Interactive Annual 15:
A truly lovely experience with an innocence that is captivating. Even for those unfamiliar with Tracy Chapmans music, its hard not to get caught up in her world. The illustrations are surprisingly rich with minimal effort and lend themselves to endless combinations and play. Ranee Chung
The pure focus of this piece is mesmerizing. It gets to the essence of the artists work and invites visitors to express themselves in a very simple and satisfying way. Jason Ring
Launched to coincide with the release of her Our Bright Future albumand first solo tour in over a decadethis site hosts Tracy Chapmans music, videos and lyrics. The interactivity combined with the juxtaposition of positive and negative elements throughout the site reinforce the message in Tracys title track. A beautifully simple and playful coloring-book interface takes a paint-by-numbers approach. The coloring-book concept is a metaphor for the album title, which conveys our ability and duty as individuals to envision the future and impact the worldwhat we paint today is what we will live in tomorrow.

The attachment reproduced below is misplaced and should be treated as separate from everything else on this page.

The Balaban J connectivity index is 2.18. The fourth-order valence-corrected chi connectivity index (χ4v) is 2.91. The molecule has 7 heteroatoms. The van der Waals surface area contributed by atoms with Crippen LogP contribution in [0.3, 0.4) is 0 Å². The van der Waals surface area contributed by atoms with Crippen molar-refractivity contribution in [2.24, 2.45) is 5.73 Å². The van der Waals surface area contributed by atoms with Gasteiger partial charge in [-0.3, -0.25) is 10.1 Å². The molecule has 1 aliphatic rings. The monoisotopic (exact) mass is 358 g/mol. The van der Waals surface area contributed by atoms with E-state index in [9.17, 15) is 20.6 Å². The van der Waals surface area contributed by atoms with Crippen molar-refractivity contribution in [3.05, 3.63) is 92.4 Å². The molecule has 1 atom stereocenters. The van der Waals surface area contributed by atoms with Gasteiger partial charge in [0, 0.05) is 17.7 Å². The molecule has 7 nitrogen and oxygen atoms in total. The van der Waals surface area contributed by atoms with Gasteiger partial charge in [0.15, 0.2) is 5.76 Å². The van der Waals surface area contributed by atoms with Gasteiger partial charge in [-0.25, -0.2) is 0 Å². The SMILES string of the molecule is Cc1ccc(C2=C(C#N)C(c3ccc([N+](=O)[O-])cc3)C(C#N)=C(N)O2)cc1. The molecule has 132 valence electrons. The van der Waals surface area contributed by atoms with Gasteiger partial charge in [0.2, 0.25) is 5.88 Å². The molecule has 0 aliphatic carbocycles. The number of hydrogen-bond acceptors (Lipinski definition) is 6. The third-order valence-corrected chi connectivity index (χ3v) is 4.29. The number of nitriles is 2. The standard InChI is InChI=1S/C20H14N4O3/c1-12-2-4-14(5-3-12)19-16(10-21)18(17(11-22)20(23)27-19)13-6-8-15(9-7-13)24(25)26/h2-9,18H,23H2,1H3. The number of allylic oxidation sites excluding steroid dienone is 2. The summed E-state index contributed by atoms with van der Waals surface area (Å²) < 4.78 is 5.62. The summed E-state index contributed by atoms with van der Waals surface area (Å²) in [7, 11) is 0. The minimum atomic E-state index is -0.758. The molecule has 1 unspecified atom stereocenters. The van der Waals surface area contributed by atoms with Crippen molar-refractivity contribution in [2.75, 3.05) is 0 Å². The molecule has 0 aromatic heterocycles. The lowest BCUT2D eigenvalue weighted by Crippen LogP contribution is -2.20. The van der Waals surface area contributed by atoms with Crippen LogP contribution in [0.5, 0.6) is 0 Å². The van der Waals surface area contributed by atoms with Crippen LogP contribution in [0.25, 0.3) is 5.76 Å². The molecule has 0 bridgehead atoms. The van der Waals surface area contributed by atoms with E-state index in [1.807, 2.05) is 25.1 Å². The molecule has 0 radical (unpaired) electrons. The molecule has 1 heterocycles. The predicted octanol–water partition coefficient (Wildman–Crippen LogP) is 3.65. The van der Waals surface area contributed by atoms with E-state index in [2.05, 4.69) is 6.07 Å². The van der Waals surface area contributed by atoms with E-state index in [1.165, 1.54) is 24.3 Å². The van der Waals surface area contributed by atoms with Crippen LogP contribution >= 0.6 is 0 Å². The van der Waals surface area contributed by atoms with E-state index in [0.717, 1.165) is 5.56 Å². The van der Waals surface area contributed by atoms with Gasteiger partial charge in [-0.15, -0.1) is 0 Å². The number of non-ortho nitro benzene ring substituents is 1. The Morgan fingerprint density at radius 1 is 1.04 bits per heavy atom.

- • Since launch the sites received about 200,000 unique sessions.
- • Every video and every song ever released by Tracy Chapman is on the site.
- • The next version of the site will include the ability to take screenshots of colored pages and add them to a public gallery.
Comments by Jason Herring
For this project, like others that are tied to the release date of an album, staying on schedule was critical. As we were designing and developing the site, Tracy was still in the studio completing her album and we were sensitive to give her the creative space to work there. Ultimately, we had to sneak in meetings between her promo tour on TV and radio talk shows. We launched on time, the day the album was released in Europe.
If we were to start the project over, we wouldve pushed sooner to build in a way for the community to share paintings with each other. It fell out of scope and the timeline didnt allow us to pull it in. We also created lots of darker animations (soldiers fighting, school boys with flame throwers), wanting to design a scene that would at first appear beautiful and nice, but on closer scrutiny, the user would see a much darker vision. Tracy wasnt opposed to the concept, but she adamantly opposed having guns or any type of violence displayed on the site. In hindsight, if we had refined the darker metaphors earlier, we might have been able to keep that edge on the site.
Adam Weiss, art director
Jason Herring, creative director
Stephen Braitsch, interactive developer
Dina Herring, database programmer
Scott Smith/Madeleine Ward, graphic designers
Hampus Lideborg, animator
Sanaz Ebriani, project manager
OrdinaryKids (San Francisco, CA), project design and development
Tracy Chapman, client